About this blog

The journey from John o'Groats to Land's End took place in 14 sections, starting in 1996 (a week or so each year). The idea came to me in 1995 and I completed the British JoGLE Watershed in June 2009.

I was joined by a number of relations and friends from time to time. Most notable among my walking companions were my son Tim (7 sections) and nephews Peter and Jonny.

After walking the first section in 1996 I discovered that Dave Hewitt had already pioneered the Scottish Watershed (to Cape Wrath) in 1987, and had published his excellent account Walking the Watershed in 1994. We have been in touch since then, and he has been a great encouragement.

A simple definition of the watershed is that any rain falling to the left of the path finishes in the North Sea or English Channel, and anything to the right flows into the Atlantic Ocean, the Irish Sea or the Bristol Channel.

I believe that this was the first walk along the full length of the British JoGLE Watershed. I became aware just after I completed the journey that the late Mike Allen walked a slightly different version (from Land's End to Cape Wrath) between 1988 and 1994, so he will have covered the same ground apart from the most north-easterly 220km.

There have subsequently been several walks and publications about parts of the JoGLE watershed, including Peter Wright's 2010 Ribbon of Wildness account of his Scottish section walked in 2005, which has brought the subject of watershed walking in the UK to a wider audience.

I hope you enjoy this blog. I'm planning to publish a full account in 2013/4. A summary of the walk appeared in The Angry Corrie volume 76 in 2009.

Malcolm Wylie.

Saturday, 20 June 2009

Day 126 - journey's end at Land's End

The final day of the Watershed was brilliant. The six of us set off at about 9:30am along the beautiful coastal path, and we were joined by brother-in-law Keith (of Section 12), nephew Peter (Sections 11 and 12) and brother Bartow (Section 3) along the way.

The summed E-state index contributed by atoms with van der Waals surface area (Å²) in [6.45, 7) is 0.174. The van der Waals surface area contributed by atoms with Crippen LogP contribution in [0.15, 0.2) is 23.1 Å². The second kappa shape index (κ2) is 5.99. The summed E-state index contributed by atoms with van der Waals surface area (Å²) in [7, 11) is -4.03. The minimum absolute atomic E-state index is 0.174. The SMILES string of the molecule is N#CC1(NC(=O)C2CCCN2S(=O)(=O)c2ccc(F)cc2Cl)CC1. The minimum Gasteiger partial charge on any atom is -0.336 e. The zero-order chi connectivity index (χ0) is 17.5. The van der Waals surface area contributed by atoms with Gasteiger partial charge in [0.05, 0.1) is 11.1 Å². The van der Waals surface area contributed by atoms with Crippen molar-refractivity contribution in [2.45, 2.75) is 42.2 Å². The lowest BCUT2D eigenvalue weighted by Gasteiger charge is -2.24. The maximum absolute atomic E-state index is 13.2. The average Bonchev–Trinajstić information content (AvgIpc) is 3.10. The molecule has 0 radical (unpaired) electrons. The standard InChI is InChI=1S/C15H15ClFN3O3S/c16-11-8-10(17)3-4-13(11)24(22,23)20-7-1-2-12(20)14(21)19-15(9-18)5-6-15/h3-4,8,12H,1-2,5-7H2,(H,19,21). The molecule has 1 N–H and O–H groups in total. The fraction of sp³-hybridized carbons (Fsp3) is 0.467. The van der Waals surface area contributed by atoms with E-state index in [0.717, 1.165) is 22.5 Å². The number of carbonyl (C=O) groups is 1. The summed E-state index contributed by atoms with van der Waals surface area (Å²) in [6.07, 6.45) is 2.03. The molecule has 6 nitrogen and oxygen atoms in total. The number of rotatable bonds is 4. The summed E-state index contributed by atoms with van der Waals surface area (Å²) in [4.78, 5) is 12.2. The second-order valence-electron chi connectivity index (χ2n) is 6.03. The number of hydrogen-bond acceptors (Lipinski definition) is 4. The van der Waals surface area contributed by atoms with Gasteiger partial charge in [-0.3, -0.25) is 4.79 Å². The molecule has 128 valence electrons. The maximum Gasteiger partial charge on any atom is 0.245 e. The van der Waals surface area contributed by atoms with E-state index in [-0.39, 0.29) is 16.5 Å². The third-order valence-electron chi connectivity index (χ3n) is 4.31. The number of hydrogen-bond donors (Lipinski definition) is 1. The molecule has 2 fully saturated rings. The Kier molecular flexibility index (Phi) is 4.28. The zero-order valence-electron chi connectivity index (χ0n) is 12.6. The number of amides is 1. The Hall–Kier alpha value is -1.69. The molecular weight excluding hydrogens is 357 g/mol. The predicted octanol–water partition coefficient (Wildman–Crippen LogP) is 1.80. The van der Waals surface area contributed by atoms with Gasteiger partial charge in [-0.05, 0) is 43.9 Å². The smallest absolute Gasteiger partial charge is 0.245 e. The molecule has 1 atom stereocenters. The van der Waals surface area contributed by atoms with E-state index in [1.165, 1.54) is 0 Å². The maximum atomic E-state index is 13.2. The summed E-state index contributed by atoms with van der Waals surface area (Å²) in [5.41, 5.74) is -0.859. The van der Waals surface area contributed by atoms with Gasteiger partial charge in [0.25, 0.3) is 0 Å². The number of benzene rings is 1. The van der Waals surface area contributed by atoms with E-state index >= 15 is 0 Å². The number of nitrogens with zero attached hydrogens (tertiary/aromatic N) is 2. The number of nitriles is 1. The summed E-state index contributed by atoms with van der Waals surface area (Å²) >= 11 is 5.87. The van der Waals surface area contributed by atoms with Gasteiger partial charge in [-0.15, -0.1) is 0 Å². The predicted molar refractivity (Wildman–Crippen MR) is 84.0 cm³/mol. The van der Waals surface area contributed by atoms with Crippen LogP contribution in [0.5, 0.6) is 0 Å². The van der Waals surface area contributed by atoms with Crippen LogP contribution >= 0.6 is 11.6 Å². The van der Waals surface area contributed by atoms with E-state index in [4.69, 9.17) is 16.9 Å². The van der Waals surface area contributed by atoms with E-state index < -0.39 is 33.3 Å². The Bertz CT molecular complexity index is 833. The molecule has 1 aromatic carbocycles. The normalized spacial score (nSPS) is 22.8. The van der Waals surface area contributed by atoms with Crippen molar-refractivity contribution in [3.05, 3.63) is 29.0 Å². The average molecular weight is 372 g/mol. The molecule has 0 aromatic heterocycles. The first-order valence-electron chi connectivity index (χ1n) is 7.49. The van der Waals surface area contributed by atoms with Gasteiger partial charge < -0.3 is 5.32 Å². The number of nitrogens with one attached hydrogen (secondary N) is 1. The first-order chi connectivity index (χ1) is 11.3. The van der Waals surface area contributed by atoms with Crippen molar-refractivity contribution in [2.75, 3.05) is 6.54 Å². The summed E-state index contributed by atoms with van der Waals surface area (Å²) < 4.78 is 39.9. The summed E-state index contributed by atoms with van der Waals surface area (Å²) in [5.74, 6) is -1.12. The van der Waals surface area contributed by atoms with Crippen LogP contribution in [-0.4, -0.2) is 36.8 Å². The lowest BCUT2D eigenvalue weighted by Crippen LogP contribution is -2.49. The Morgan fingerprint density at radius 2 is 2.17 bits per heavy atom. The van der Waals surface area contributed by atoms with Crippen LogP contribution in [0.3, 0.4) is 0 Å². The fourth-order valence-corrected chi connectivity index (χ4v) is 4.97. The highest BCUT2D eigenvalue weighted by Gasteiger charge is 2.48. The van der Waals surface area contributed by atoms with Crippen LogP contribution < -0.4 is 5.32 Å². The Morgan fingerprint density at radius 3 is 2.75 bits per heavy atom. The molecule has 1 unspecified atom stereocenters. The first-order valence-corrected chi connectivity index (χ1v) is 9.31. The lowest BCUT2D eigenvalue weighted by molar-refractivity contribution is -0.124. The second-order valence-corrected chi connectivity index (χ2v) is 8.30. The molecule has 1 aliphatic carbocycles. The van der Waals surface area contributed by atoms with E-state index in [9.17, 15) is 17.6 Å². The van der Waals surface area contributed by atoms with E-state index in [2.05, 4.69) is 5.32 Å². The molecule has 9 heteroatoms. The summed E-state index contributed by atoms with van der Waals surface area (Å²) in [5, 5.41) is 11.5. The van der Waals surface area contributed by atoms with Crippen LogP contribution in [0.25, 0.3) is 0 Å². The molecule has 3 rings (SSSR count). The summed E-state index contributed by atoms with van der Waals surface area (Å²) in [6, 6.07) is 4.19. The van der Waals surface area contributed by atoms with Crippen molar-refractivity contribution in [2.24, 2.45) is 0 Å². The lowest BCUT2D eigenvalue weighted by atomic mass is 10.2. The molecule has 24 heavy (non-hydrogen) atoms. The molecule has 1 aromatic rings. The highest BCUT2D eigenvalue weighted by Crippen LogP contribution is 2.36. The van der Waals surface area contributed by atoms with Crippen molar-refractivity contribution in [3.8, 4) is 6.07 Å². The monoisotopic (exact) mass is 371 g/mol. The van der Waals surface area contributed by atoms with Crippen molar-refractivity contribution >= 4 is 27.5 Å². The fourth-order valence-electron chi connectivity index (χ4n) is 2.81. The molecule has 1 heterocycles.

There were enough episodes in the morning to keep it interesting and fun for all 9 of us - a legitimate "rhubarb" in Trevowhan, some quasi-trespass and near-impassable vegetation, the large Chun Quoit stone, an enormous UFO-like maritime navigational aerial, and conversation about the phenomenal Painted Lady migration this year.

We lunched on Carn Brea with a clear view down to Land's End, and the excitement rose. Although we could have avoided part of the A30, we stuck to it as far as the Land's End car park, being joined by my friend Tony (Section 13) in Sennen. I'd previously decided that the finale would not be through the awful theme park, so by arrangement we met the rest of the family on the perimeter.

  • previous walkers: daughter Karen (Sections 7 and 10), grandson Rufus (Section 7 as a babe-in-arms), sister-in-law Helen (Sections 11 and 12), sister Rowan (Sections 3 and 11) and her friend Phil (Section 11)
  • and first-timers: my wife Chris, mother-in-law Dot, sister-in-law Marianne and Karen's partner Reuan.

We headed north to the coast - and gave everyone a taste of how rough the Watershed walking can be. A few were in their party best, but they all saw the funny side as we encountered walls, brambles, heather and bog.

The last km was on the coastal path, and there was a great reception at the official end - including the only two whose legs weren't up to the final bit, my father Shaun and father-in-law Ray. The photo shows me at the end, supping a pint of Cornish Rattler cider (a gift from Dave Hewitt) from an engraved tankard commissioned by Chris to mark the occasion.

The Watershed finished at 342250 on map 203, and the stats for this final Section were 215km and 1,280m of ascent.

The party in the Land's End Hotel that evening was excellent, with mini-speeches by 96-year-old Shaun, myself and 6-year-old Rufus. My father had made a great effort to be there at the end, and this blog is dedicated to his memory; he died just a few months later.

1 comment:

  1. A great day indeed, which marked an enormous achievement. It was brilliant that your dad was there to celebrate with us all.